The relatively unassuming entrance on Carrer del Parlament in Barcelona doesn't give away Anardi's excellence with Basque cuisine
Behind this modest street frontage lies a real Basque gem

I’ve got a confession: I must have walked past Anardi hundreds of times before stopping in for the first time recently. Basque food in Barcelona? How good could it be?

I have another confession: I’m an idiot.

Now we have that out of the way…

There are a lot of restaurants on Carrer del Parlament, and some stand out from the crowd while others disappoint.

Anardi is definitely one of the former.

The specialty here is Euskadi – or Basque Country – cuisine. There is an assortment of pinxos on the bar, and plenty of seafood and beef on the menu. 


The pinxos, a Basque speciality, operates the usual way. Grab a plate, select as much as you want, keep the toothpicks, and the bill is calculated on how many of those you have left. When a fresh batch comes out of the kitchen, the staff may bring it around to the tables. 

On our first visit this included some txistorra sausage, which is and overlooked gem of Spanish cuisine in my opinion, and some avocado done tempura style with a spicy mayonnaise. Both were absolutely glorious – my mouth is watering just remembering them.

Deep-fried avocado pinxo at Anardi in Barcelona
Deep-fried avocado pinxo? Oh, yes

The gildas are spectacular too, which is always a good sign.

On our first visit we were disappointed to be told some items weren’t available. Both the spider crab croquettes and truffled meatballs sounded tempting. But we were delighted with the alternatives we selected, including baby squid and ink croquettes that were so good we returned and had them again within a week. 

Bigger Basque plates

Of a number of egg dishes we chose a tortilla de bacalao, which teamed some tender salty cod with the eggs to great effect. On the seafood theme, a grilled octopus leg with a smoked cheese mash lived up to its promise as well.

With that much food under our belts, the beef we opted for was a picaña a la brasa, which is a rare sliced rump steak delivered to the table with a hot plate to finish as you like. Nice. There’s a 500g steak available, for a genuine Basque experience, but it would definitely have been too much for us.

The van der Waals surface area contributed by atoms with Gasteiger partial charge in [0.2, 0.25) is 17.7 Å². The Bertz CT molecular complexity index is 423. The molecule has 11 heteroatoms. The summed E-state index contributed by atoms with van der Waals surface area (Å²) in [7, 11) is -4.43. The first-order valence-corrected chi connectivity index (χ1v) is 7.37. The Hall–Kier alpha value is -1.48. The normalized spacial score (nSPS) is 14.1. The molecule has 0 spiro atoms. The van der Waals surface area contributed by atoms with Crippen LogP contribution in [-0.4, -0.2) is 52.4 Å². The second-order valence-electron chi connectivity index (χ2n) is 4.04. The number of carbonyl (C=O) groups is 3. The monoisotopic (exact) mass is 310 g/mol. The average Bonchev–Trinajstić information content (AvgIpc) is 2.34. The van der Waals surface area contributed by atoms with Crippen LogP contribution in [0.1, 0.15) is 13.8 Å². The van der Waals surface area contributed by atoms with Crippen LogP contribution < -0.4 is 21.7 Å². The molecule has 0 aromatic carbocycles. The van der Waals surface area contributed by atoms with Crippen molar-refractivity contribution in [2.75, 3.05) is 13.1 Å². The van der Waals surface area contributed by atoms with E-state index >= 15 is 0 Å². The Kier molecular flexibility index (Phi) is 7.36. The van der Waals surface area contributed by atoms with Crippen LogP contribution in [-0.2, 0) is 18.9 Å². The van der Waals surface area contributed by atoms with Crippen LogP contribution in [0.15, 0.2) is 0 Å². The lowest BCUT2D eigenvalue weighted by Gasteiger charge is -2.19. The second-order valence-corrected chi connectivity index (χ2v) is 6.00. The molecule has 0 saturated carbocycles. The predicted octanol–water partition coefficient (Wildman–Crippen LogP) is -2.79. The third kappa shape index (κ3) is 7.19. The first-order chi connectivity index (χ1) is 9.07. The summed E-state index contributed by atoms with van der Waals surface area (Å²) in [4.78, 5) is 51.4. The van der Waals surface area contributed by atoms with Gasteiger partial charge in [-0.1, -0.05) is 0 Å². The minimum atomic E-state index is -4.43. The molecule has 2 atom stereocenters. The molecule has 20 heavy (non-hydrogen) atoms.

If ever there was a lesson in not judging a book by its cover, Anardi is it. The main reason I haven’t been before is because from the street it looked a bit unassuming. But the front bar area actually has a nice feel. And there are a couple of tables on the footpath, which are lovely on a warm evening.

Whether you should travel to Barcelona for Basque cuisine is a decent question, but that said, paella isn’t a Catalan dish either. And when food is this honest and reasonably priced, why not?

I’m definitely going back.

Maybe next week. I might even take some better photos next time!


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Casual/tapas Paella


It’s tempting to believe that any establishment in an area frequented by tourists is, by definition, a tourist joint. Happily some restaurants disprove that theory – restaurants such as Gats.

Just metres away from the horrible tourist sangria and paella joints on Las Ramblas, Gats may as well be in a different country. That’s not to say tourists don’t go there (it is Barcelona, after all), but it appeals to locals as well. 

And why not? The food, service, and ambience are all decent.

The menu includes a range of the expected tapas dishes, such as croquettas, Padrón peppers, and patatas bravas. It also extends to ceviches, some imaginative salads, rice dishes and mains.

When I last visited it was a wintry night that called for some warming comfort food, and the ‘mountain paella’ – with mushrooms, Catalan sausage and asparagus – answered the call. It’s a nicely rich rice dish (served in a hot iron pan), though I feel I remember having it before with rabbit or chicken pieces. I may be wrong about that, but they’d be a nice addition.

And because I spend altogether too much time in tapas bars, green vegetables, in the form of a green bean salad with smoked sardine and horseradish was a real winner. The little chunks of smokey, salty sardine are nicely balanced by the horseradish bite.

There may not be many surprises on the menu at Gats, but everything I’ve eaten here lives up to its promise, and hardly breaks the bank. It’s definitely on my return list.


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Enoiteca Zona d’Ombra

A charming little wine bar in the equally charming El Coll, Enoiteca Zona d’Ombra offers some seating in the square in front for those warmer nights, as well as another 30 or so seats indoors.

The name gives the game away here – the specialty is wine, and there are eight whites, 12 reds, two rosés and two cavas available by the glass, as well as a few on the specials board.

Wines hail from Catalunya and other regions around Spain. Those 12 reds are each from different regions, so it is a terrific way to tour the amazing world of Spanish wine without leaving town.

As it’s Barcelona, there is a range of snacks available too.

Tel: 935 005 802


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